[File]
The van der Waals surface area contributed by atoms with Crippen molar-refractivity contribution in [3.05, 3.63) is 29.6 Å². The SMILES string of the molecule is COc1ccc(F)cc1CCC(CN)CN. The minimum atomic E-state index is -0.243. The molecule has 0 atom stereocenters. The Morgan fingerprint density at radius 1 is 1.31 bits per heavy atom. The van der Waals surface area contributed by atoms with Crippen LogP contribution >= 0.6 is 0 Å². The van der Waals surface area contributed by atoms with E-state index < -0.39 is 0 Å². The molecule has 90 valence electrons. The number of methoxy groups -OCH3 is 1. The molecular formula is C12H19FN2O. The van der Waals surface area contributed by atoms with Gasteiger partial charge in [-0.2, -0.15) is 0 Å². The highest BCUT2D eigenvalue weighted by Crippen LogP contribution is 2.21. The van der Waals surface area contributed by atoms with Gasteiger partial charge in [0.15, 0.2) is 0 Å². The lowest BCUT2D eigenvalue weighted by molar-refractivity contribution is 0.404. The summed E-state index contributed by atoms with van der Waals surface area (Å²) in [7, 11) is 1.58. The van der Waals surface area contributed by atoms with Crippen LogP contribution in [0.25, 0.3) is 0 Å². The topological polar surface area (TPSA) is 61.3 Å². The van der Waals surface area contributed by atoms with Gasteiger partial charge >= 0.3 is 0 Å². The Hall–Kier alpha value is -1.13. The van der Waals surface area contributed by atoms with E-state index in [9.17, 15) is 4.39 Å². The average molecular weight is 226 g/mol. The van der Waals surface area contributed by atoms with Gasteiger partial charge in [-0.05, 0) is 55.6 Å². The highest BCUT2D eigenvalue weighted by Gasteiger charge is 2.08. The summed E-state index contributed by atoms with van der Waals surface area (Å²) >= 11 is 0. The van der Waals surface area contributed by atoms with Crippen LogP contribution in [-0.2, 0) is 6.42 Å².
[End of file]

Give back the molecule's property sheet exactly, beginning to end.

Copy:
The van der Waals surface area contributed by atoms with Crippen molar-refractivity contribution in [3.05, 3.63) is 29.6 Å². The SMILES string of the molecule is COc1ccc(F)cc1CCC(CN)CN. The minimum atomic E-state index is -0.243. The molecule has 0 atom stereocenters. The Morgan fingerprint density at radius 1 is 1.31 bits per heavy atom. The van der Waals surface area contributed by atoms with Crippen LogP contribution >= 0.6 is 0 Å². The van der Waals surface area contributed by atoms with E-state index < -0.39 is 0 Å². The molecule has 90 valence electrons. The number of methoxy groups -OCH3 is 1. The molecular formula is C12H19FN2O. The van der Waals surface area contributed by atoms with Gasteiger partial charge in [-0.2, -0.15) is 0 Å². The highest BCUT2D eigenvalue weighted by Crippen LogP contribution is 2.21. The van der Waals surface area contributed by atoms with Gasteiger partial charge in [0.15, 0.2) is 0 Å². The lowest BCUT2D eigenvalue weighted by molar-refractivity contribution is 0.404. The summed E-state index contributed by atoms with van der Waals surface area (Å²) in [7, 11) is 1.58. The van der Waals surface area contributed by atoms with Crippen LogP contribution in [0.25, 0.3) is 0 Å². The topological polar surface area (TPSA) is 61.3 Å². The van der Waals surface area contributed by atoms with Gasteiger partial charge >= 0.3 is 0 Å². The Hall–Kier alpha value is -1.13. The van der Waals surface area contributed by atoms with E-state index in [9.17, 15) is 4.39 Å². The average molecular weight is 226 g/mol. The van der Waals surface area contributed by atoms with Gasteiger partial charge in [-0.05, 0) is 55.6 Å². The highest BCUT2D eigenvalue weighted by Gasteiger charge is 2.08. The summed E-state index contributed by atoms with van der Waals surface area (Å²) >= 11 is 0. The van der Waals surface area contributed by atoms with Crippen LogP contribution in [-0.2, 0) is 6.42 Å².